This body of work aims to raise the visibility of women in the market town of Walsall. It was made when I was a Bursary Artist in Walsall as part of the Living Memory Project. What happens if there is no archive to work with? Can a living archive be constructed?
I am interested in bringing together and celebrating the collective community of women of Walsall. When I speak of community I am thinking about what Benedict Anderson (1983) refers to as an ‘imagined community’. He describes an ‘imagined community’, as a social construct of people who perceive themselves as part of a group with similar interests or those who collectively identify with each other, despite the fact they may never meet face to face. Anderson uses this term as a way of defining ‘nation’, however it seems to equally apply to members of a localised community, who have self-defined notions of belonging. In the case of the Women of Walsall project, this includes women who live in Walsall, women who work in Walsall, women who study in Walsall, women who play in Walsall, women born and bred to Walsall and women who have migrated to Walsall, for any number of reasons. What these women have in common is a sense of belonging to Walsall.
To do this over 120 portraits have been made of local women during the Living Memory, bursary residency in Walsall. This was facilitated in partnership with Walsall for All a subsidiary of Walsall council to access community groups across the city. A pop-up photography studio was set up in several community spaces and in exchange for a family portrait, project participants agreed that their portrait can be used in the WoW project. Alongside of this I took a deep dive into Walsall Archives to investigate how women are visualised within the Archive. This process has revealed photographs of women and labour, this includes machine girls (to use the archival reference), women stitching leather in the leather factory, glove makers, the local swimming team and historical figures such as Sister Dora, Ada Newman who was the first female councillor, Edna Hughes an Olympic swimmer, Gertrude Creswell, the first female Mayor.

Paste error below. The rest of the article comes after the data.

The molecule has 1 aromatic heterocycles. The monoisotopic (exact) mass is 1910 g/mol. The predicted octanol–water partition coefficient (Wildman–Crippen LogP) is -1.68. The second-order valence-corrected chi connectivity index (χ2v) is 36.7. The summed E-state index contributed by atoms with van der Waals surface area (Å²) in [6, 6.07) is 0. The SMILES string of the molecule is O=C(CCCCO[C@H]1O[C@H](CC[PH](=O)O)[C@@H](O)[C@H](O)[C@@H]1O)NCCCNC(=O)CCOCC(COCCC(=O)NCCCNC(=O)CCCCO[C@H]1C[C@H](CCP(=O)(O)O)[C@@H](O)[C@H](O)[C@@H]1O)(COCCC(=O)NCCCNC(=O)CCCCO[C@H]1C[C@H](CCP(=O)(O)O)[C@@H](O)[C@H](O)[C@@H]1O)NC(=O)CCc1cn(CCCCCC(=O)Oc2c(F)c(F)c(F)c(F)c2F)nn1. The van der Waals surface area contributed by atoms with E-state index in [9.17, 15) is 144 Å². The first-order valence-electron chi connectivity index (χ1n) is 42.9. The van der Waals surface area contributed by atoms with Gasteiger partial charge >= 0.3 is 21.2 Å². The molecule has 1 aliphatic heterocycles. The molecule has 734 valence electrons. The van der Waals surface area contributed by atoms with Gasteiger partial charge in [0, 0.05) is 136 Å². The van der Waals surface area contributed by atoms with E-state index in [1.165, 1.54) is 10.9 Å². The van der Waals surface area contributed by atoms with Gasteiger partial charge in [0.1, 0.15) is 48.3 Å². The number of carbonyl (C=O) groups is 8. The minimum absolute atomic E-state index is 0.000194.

The film is conceived to present back in the community in an accessible public space. The portraits made, alongside of a selection of archival photographs, were presented through out the day at the Raising her Voice International Women’s Day event 2020, at the Crossing, St Pauls, Walsall. It worked as a jigsaw of female focused events through out the day, including a variety of stalls and workshops. In addition, in the evening a panel of inspirational female speakers, chaired by Caroline, shared their stories. The work was then exhibited at New Art Gallery Walsall as part of the Living Memory Project.